This is a great little unlined sweater-jacket with a figure flattering lightly shaped fit. For the garments in the pattern envelope, I used polar fleece for one version and a printed boiled wool for the other. This pattern is really easy to make and has fun, easy and quick to sew techniques straight from European ready to wear. The collar is sewn on using a lapped seam.
Below is a tutorial showing the slightly unconventional but fun and easy cutting & sewing details.
|Play with your fabric to see which direction to cut the strips---you want the fabric to roll when stretched/steamed as shown above. I use a 2" x 48" metal ruler (found at Home Depot type stores), and a rotary cutter for clean accurate cutting.|
|ALWAYS cut your strips longer than needed to allow for the fabric to move as sewn---see above. Here, I have pinned one edge to the ironing board and am about to steam |
|Steaming makes the fabric curl...the secret is NOT touching the fabric with the iron. |
|Here is the collar ready to sew to the jacket. Notice that the bottom edge remains flat so it can be easily attached to the neck edge. |
|Cutting the strips longer than needed is a secret to success. Once the strips are sewn together and steamed, the collar is cut to the exact size needed.|
|I use Clo Chalk to mark the stitching line on the collar edge to help sew accurately. Clo Chalk is one of my secret ingredients. It is one of the few products that can be used on the RIGHT side of the fabric---it disappears with pressing or over a few days. The marked line sits right on top of the seam line on the collar. I stretch the collar very slightly while sewing so the collar hugs the neck. |
|Shows the staystitching on the neck edge---the marked line on the collar lines up almost next to the staystitching line. |
|The finished collar. The final step is to steam the lapped seam so it curls to match the other curled strips.|
|Making the little dots and dashes: Cut a narrow strip of the fleece, stretch it out---as shown here. Then, press, steam, and pin the other end to hold until dry.|
|The little 'dashes' hold the fabric strips in the curl position and add a spot of color/texture. Sew, stitching down the center....the trick is to stitch when in a longer strip so you can get a grip on it....|
|Then clip. The 'dashes' are about 1/2" in length.|
|Elastic Waist Technique
This technique results in a smoother and more professional elasticized waist than the standard elastic waist which is inserted into a casing. I learned it from my sister Katherine who used it in her clothing line. Yes, I was nervous about using the serger to sew the elastic, but it is easier than it looks. Once you try it and master this easy method, it will become your default for all elastic waist pants and skirts. The elastic in encased in the fabric.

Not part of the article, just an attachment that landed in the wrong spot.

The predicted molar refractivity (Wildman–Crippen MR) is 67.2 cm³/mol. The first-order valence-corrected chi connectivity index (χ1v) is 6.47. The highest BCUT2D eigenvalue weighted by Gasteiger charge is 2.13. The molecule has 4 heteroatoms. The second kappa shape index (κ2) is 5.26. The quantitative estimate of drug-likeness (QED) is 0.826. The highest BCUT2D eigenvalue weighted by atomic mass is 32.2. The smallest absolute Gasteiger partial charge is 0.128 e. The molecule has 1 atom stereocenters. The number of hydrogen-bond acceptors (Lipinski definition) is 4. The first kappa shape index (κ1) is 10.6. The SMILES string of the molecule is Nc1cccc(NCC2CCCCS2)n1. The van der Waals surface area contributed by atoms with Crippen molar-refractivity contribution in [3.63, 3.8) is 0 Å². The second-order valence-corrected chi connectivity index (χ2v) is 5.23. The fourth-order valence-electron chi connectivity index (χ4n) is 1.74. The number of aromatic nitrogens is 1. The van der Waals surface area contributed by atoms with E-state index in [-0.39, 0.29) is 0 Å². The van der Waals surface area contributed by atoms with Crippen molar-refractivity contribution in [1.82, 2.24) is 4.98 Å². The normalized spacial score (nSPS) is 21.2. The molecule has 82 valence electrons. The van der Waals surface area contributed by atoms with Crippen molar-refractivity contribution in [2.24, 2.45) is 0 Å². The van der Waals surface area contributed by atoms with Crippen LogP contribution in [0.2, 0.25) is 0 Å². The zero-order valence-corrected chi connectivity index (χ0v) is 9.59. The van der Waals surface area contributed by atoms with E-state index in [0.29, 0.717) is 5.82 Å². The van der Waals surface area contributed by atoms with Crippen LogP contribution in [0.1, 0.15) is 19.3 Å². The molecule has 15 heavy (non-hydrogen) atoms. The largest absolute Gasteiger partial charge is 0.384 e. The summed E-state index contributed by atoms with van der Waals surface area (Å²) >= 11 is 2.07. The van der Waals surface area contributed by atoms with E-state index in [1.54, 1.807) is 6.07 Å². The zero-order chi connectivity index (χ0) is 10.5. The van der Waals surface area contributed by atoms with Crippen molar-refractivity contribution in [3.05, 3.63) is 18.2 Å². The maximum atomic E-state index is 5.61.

|I prefer this 1" flat rib elastic. Measure a length that fits snugly but not tight around your waist plus 1" for lapped seam. Most elastics stretch a bit when stitched, so allow for that. |
|Lap 1" and stitch all around the edges and in an X as shown|
|Mark the circle of elastic in quarters. I use chalk rather than pins. The quarter markings on the elastic will match with the center front, back and side seams on the garment. |
|Pin the elastic to the garment matching at the quarter marking ONLY, with elastic on top. |
|The elastic will be sewn on top, and pins removed as you come to them.|
|Sewing the elastic on the serger. Stitch with the elastic on top, stretching the elastic so it is sewn evenly. Lengthen the stitch length. Work one quarter at a time, one section at a time, keeping the edges even and being careful not to cut the elastic with the blade. It is OK to trim a bit of the fabric away with the blade. Work all the way around the circle at the waist, going slowly---this takes a bit of practice, but is well worth the learning curve!.|
|Pressing is key. First, press flat as sewn, steaming the gathers so they smooth out and loose some of the puffiness. Then, wrap the elastic to the inside and press so it is firmly wrapped inside the fabric. If your fabric is a knit, you can slightly stretch it for a smooth fit---you want to eliminate as much fullness and excess fabric as possible, and every fabric is different. You can pin to hold things in place. The pressing gets everything positioned for the final stitching.|
|Stitch from the inside of the garment as shown, using a wide zig-zag stitch, stretching as you sew, stitching around the waistline and encasing the elastic in the fabric. If your machine skips stitches, use a stretch needle. I mark the center back with a snippet of ribbon.|
|Back to the ironing board for a final press which will flatten and smooth out the gathers. I put the garment on a tailor ham and use a combo of steam and light pressing---it is amazing how much fullness you can smooth out this way!|